Gives some observations on the sensitivity of Drosera species and comments on cases of "dioecio-dimorphism".
to carry down the pollinia, taken from one flower on the point of a fine needle, to the stigma of another flower, have failed,—the pollinia lodging above the stigma or over on the dorsal face. I enclose a spike of S. cernua.
The most marked diœcio-dimorphous flowers I know are in Rubiaceæ, and the most familiar cases are in Houstonia (Oldenlandia, but the old name & genus will be restored) specially our H. purpurea and the everywhere common H. cærulea, and Mitchella repens. Spermacoce virginiana & Diodia teres, also show it. I have no data for a list; but the cases are numerous. I will make any observations you will indicate next spring.
What you say of Mill well accords with what Prof. Henry of Smithsonian
- f1 3242.f1The date is established by CD's statement in the letter to Asa Gray, 17 September , that he had just received Gray's letter `of Aug
t27 th& 29 th& Sept 2 d'.
- f2 3242.f2CD had asked Gray, in his letter of 21 July , to `have a look at Spiranthes' in order to confirm his description of the orchid's flower structure. Gray had apparently found differences in the sexual parts of American species of Spiranthes. See also letter to Asa Gray, 17 September .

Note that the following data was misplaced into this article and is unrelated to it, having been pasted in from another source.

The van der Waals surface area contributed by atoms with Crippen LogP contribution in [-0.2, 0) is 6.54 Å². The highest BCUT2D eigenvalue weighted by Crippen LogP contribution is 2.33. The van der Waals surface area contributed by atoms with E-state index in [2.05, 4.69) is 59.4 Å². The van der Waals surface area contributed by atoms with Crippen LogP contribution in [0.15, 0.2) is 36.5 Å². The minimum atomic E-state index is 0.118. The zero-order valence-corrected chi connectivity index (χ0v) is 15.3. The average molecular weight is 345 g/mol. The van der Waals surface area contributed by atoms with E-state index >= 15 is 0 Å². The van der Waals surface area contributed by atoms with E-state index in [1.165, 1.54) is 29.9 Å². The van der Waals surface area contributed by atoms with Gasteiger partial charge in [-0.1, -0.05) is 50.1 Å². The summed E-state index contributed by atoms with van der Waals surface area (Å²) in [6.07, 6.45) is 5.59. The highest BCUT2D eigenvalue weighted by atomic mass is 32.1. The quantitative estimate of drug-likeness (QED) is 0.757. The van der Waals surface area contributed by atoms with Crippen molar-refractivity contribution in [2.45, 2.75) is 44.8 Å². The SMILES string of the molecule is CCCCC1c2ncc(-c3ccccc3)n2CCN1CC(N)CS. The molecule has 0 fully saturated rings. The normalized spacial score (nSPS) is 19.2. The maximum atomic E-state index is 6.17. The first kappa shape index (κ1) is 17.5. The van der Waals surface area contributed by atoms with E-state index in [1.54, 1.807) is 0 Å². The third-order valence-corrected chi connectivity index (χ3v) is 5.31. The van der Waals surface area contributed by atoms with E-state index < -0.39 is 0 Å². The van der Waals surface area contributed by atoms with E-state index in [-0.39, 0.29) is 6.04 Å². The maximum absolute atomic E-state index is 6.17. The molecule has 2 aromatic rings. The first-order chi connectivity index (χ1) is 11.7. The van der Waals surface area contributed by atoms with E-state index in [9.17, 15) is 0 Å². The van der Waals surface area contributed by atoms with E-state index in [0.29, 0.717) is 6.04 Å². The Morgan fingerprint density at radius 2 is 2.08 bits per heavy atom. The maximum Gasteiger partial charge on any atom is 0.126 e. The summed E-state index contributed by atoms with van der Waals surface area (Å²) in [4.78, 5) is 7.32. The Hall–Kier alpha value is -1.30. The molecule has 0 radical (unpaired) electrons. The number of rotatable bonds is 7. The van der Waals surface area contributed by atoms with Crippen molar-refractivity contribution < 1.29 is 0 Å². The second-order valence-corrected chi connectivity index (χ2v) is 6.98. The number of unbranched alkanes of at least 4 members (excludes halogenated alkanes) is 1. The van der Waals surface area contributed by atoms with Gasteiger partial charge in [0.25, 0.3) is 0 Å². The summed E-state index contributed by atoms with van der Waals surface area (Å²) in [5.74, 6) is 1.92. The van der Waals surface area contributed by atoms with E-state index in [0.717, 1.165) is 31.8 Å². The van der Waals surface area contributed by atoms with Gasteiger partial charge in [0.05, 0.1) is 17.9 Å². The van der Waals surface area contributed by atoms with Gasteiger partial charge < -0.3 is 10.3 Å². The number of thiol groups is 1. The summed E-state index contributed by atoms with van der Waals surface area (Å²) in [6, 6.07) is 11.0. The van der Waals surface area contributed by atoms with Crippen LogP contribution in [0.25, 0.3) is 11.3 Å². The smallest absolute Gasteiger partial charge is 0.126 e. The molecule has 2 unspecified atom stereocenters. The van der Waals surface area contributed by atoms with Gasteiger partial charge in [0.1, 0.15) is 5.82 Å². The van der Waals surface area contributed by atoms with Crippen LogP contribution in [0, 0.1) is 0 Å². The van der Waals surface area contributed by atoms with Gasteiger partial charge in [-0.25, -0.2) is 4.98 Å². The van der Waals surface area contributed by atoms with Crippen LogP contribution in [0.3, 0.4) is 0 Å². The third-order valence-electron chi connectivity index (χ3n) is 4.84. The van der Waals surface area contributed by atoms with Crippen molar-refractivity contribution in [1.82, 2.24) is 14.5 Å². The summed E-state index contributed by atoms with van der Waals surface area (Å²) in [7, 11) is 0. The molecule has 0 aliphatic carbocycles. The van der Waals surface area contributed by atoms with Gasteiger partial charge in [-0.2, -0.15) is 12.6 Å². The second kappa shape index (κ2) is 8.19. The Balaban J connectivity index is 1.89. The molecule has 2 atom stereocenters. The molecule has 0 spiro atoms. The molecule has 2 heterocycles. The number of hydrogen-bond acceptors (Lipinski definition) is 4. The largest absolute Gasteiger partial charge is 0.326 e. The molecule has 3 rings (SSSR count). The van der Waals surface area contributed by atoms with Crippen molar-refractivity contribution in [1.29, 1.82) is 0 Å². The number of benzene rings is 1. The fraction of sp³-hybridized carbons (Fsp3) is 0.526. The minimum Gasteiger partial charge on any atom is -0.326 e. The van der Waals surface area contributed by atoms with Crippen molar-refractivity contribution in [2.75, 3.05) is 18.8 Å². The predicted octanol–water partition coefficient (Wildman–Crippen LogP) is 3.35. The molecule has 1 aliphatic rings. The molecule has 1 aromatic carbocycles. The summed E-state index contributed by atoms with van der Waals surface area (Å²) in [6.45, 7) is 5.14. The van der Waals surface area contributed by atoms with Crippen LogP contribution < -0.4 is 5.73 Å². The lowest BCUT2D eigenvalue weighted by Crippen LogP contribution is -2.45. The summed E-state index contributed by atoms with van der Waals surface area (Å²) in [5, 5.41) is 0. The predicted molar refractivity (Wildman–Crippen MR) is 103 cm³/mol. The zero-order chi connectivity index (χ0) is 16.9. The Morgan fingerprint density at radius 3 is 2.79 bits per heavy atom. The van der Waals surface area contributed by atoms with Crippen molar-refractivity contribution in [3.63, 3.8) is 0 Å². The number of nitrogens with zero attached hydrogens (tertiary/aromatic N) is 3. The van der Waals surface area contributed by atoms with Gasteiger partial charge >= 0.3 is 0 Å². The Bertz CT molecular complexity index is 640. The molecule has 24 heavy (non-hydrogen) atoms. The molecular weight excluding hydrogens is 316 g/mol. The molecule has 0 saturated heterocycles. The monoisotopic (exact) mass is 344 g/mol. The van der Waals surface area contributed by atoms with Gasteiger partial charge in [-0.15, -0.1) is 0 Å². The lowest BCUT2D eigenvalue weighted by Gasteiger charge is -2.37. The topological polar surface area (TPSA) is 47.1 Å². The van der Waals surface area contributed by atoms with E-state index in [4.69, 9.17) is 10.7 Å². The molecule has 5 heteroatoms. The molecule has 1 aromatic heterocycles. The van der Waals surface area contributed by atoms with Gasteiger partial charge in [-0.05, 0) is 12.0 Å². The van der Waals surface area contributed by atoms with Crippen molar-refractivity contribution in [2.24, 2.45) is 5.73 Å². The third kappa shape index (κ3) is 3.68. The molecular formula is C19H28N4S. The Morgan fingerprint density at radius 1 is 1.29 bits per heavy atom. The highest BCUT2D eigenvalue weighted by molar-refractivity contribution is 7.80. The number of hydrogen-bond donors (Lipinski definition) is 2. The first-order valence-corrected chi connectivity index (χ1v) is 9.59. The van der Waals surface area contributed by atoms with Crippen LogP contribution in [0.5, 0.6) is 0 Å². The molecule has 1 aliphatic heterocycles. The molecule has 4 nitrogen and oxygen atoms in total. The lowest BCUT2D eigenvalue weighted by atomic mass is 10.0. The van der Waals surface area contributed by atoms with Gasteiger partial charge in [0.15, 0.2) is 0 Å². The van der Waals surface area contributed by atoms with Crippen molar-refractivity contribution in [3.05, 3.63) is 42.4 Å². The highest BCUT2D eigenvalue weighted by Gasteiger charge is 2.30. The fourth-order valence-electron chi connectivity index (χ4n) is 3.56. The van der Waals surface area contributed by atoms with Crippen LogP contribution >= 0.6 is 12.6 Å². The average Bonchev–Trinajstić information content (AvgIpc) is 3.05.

- f3 3242.f3CD had suggested that Gray might like to observe the sensitivity of Drosera leaves to substances placed on them (see letter to Asa Gray, 17 February ). The thread-leaved sundew, D. filiformis, is common in wet, sandy, coastal areas from Massachusetts southward. See also letter to Asa Gray, 21 July .
- f4 3242.f4CD had asked Gray whether he knew of any dimorphic plants in which the two flower forms occur on separate plants living commingled in the same area (see letter to Asa Gray, 5 June ). In his Manual of the botany of the northern United States, Gray defined the term `diœciously dimorphous' in the section describing the Rubiaceae, stating that in `several genera, such as Mitchella, Oldenlandia, &c., the flowers, although perfect, are of two sorts in different individuals', one with `exserted' (protruded) stamens and short styles and the other `included' stamens and long styles (A. Gray 1856, p. 171 n.). The term had first been defined in Torrey and Gray 1838--43, 1: 38. See also letter from Asa Gray, 11 October 1861.
- f5 3242.f5See the letter to Asa Gray, 21 July , in which CD mentioned that John Stuart Mill considered CD's reasoning in Origin to be `in the most exact accordance with the strict principles of logic.' The physicist, Joseph Henry, was the secretary and director of the Smithsonian Institution in Washington, DC.